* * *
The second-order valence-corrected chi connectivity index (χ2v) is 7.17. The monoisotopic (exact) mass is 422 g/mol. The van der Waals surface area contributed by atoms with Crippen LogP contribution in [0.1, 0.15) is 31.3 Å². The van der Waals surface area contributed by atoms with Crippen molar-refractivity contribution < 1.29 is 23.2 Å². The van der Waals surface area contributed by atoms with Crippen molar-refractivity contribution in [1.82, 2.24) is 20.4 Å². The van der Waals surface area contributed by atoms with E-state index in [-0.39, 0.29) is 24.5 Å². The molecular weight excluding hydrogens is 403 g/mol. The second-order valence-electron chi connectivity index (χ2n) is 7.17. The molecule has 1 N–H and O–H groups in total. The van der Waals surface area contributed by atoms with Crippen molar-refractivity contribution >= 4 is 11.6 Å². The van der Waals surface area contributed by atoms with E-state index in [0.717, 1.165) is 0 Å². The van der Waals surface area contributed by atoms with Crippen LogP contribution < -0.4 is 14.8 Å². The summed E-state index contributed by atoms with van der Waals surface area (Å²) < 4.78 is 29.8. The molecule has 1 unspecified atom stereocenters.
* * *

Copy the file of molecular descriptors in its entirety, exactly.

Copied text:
The second-order valence-corrected chi connectivity index (χ2v) is 7.17. The monoisotopic (exact) mass is 422 g/mol. The van der Waals surface area contributed by atoms with Crippen LogP contribution in [0.1, 0.15) is 31.3 Å². The van der Waals surface area contributed by atoms with Crippen molar-refractivity contribution < 1.29 is 23.2 Å². The van der Waals surface area contributed by atoms with Crippen molar-refractivity contribution in [1.82, 2.24) is 20.4 Å². The van der Waals surface area contributed by atoms with E-state index in [-0.39, 0.29) is 24.5 Å². The molecular weight excluding hydrogens is 403 g/mol. The second-order valence-electron chi connectivity index (χ2n) is 7.17. The molecule has 1 N–H and O–H groups in total. The van der Waals surface area contributed by atoms with Crippen molar-refractivity contribution >= 4 is 11.6 Å². The van der Waals surface area contributed by atoms with E-state index in [0.717, 1.165) is 0 Å². The van der Waals surface area contributed by atoms with Crippen LogP contribution < -0.4 is 14.8 Å². The summed E-state index contributed by atoms with van der Waals surface area (Å²) < 4.78 is 29.8. The molecule has 1 unspecified atom stereocenters.